While it’s important to pay attention to revenue and expenses, at the end of the day, what keeps your business operating is positive cash flow. It doesn’t matter if you’re profitable on paper when your bank account is empty and you can’t make payroll. So pay special attention to these three metrics:
Accounts receivable turnover: Maintaining your liquidity is the best way to survive financial hardship. An easy way to boost your cash reserves is to improve the rate at which your customers pay their outstanding invoices. Keep track of any customers who are lagging in their payments more than usual and be ready to come up with creative ways to collect.
Operating cash flows: Track the net cash flows from the day-to-day operations of your business. That’s the easiest way to get a clear picture of the impact that changes in your revenues and costs have had on your cash flows.
Cash flow runway: If your business is burning through its cash, it’s important to know exactly how long your reserves can keep the lights on. That time horizon puts a hard limit on what tactics your business can take to turn cash flows around and how long you have to implement them.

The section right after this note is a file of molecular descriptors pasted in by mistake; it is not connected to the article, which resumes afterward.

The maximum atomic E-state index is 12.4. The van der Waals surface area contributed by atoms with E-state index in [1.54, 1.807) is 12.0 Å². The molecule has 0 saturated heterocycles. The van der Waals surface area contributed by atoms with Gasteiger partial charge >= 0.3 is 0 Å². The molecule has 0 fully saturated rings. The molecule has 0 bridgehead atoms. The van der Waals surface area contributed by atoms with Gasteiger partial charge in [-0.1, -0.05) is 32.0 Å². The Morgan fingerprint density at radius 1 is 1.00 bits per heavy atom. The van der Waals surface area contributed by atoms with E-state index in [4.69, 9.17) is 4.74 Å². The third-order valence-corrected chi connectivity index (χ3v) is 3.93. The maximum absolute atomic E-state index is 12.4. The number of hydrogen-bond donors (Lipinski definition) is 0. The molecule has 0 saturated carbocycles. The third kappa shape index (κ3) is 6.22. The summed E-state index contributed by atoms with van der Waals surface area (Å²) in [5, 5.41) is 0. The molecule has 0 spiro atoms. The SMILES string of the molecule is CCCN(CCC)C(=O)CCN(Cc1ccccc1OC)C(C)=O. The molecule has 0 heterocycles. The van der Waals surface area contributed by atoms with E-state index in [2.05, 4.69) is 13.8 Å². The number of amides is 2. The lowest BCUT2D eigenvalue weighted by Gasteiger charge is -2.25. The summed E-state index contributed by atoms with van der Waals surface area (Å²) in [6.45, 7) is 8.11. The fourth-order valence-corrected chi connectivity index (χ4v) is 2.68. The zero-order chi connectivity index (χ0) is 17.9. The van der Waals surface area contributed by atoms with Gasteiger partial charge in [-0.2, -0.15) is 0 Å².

Of course, tracking your metrics is only useful when it’s followed by effective planning. Next, let’s take a look at the best way to use data to create helpful future projections.
Use scenario planning to reduce uncertainty
During the Covid pandemic, the economy suffered for much longer than most business owners originally expected. You don’t want to be caught off-guard again. You never know just how long a downturn will last, so you need to be ready for anything.
The best way finance leaders can prepare for anything is with scenario planning. It’s the tried-and-true way to develop actionable strategies for multiple futures. It generally involves creating a range of possible outcomes and developing responses for each one.
It’s best practice to develop at least three scenarios: good, bad, and ugly. The simplest way to get started is to adjust the sales/revenue forecast for each scenario. Then we model out the impact that has on staffing, operating expenses, capital expenditures, and ultimately cash flows.